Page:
A Theory I’m Happy to Prove: Tie-Dye Is Better in the Off-Season

It doesn’t take an expert to point out the powerful connection between tie-dye and summertime in our collective consciousness. As the stereotypically wholesome activity of choice for occupying brace-faced tweens in between nature walks and talent shows at summer camp, tie-dye is pigeonholed firmly inside the sartorial trappings of summer (which is probably why short-sleeved T-shirts are tie-dye’s most ubiquitous host). But beyond its wearable manifestations, even just the concept of tie-dye connotes sun-baked elbows, lemonade stands, sidewalk chalk, barbecues, beaches and other warm-weathered delights.

These associations make it very easy to both mentally and tangibly indulge in a tie-dye fascination from late April through early September. After that you’re kind of going against the grain — a sore tie-dyed thumb sticking out amidst a sea of navys, blacks, grays, tweeds, plaids and maybe a polka-dot or two if you happen to keep wild company. I’ve learned this firsthand as I’ve attempted to maintain what was initially a tie-dye fling and subsequently blossomed into a full-blown love affair regardless of the fact that it is now fully autumn and bordering on winter. What can I say? When I commit, I commit.

It’s a little harder to find fall and winter-apropos tie-dye garments than it is in spring and summer, but that hasn’t stopped me from trying. If you have hyper-specific fantasies in mind for what you want your off-season tie-dye uniform to look like, DIY is the way to go — although I’ll warn you it’s far more labor-intensive than I thought it would be and if you’re doing it in a group make sure you factor in plenty of time for multiple loads of washing and drying. I recently self-tie-dyed a white sweat suit, linen button down and ribbed socks (all purchased from Amazon) and highly recommend this website for tutelage on a whole host of techniques.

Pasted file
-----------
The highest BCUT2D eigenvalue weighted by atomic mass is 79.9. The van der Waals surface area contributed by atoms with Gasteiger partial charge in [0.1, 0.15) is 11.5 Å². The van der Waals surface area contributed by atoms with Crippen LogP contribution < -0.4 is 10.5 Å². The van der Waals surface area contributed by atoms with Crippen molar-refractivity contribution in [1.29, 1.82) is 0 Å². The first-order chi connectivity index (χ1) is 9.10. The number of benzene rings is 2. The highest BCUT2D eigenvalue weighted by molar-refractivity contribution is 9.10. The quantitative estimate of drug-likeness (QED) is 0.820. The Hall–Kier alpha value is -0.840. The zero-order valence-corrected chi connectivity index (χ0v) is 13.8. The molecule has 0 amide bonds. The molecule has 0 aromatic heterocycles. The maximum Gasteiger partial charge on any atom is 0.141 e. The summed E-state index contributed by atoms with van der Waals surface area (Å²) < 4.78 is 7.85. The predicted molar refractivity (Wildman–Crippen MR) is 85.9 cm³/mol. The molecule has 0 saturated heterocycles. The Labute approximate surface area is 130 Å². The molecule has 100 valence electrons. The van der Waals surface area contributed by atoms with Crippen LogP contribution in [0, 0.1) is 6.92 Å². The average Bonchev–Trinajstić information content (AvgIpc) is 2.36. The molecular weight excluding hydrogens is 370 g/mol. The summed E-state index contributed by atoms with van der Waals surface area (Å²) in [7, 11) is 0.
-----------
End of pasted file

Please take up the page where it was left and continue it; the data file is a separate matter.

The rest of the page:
If you’re not into DIY, don’t fret — I’ve done tons of fall/winter tie-dye market research for personal purposes and am more than happy to share. I recently invested these jeans because they FINALLY went on sale for 50% off on My Theresa. They’re sold out now there but are still on sale at Farfetch for a slightly higher price which I predict will go down even further as soon as big-time sale season hits. If you thought one pair of tie-dye jeans was enough to quench my thoughts I did too but apparently we were both wrong because now I’m hardcore eyeing these from Eckhaus Latta. Beyond the denim frontier, Ganni is doing some nice cozy tie-dye stuff this season, including a friendly-looking yellow sweatshirt and this subtle long-sleeved T-shirt. If you’re scouting in the sock department, you can’t go wrong with these dark greenish ones from Stance. Finally, if you are a fan of really great deals and steals, type “tie-dye” into the search box on TheRealReal and go nuts.  I wish my feet were a size 5.5 so I could justify purchasing these tie-dye Manolo pumps for $155 SO BADLY.

I’m sure you have lots of perusing to do, but I’ll leave you with a theory: I’m starting to think you get more bang for your tie-dye buck when the weather is acting bleak because it has a very consistent capacity to cheer you right the H-E double hockey sticks up like a SAD lamp that never runs out of batteries. It’s about time we put it to work year-round.

Harling Ross

Harling is a writer and was most recently the Brand Director at Man Repeller.

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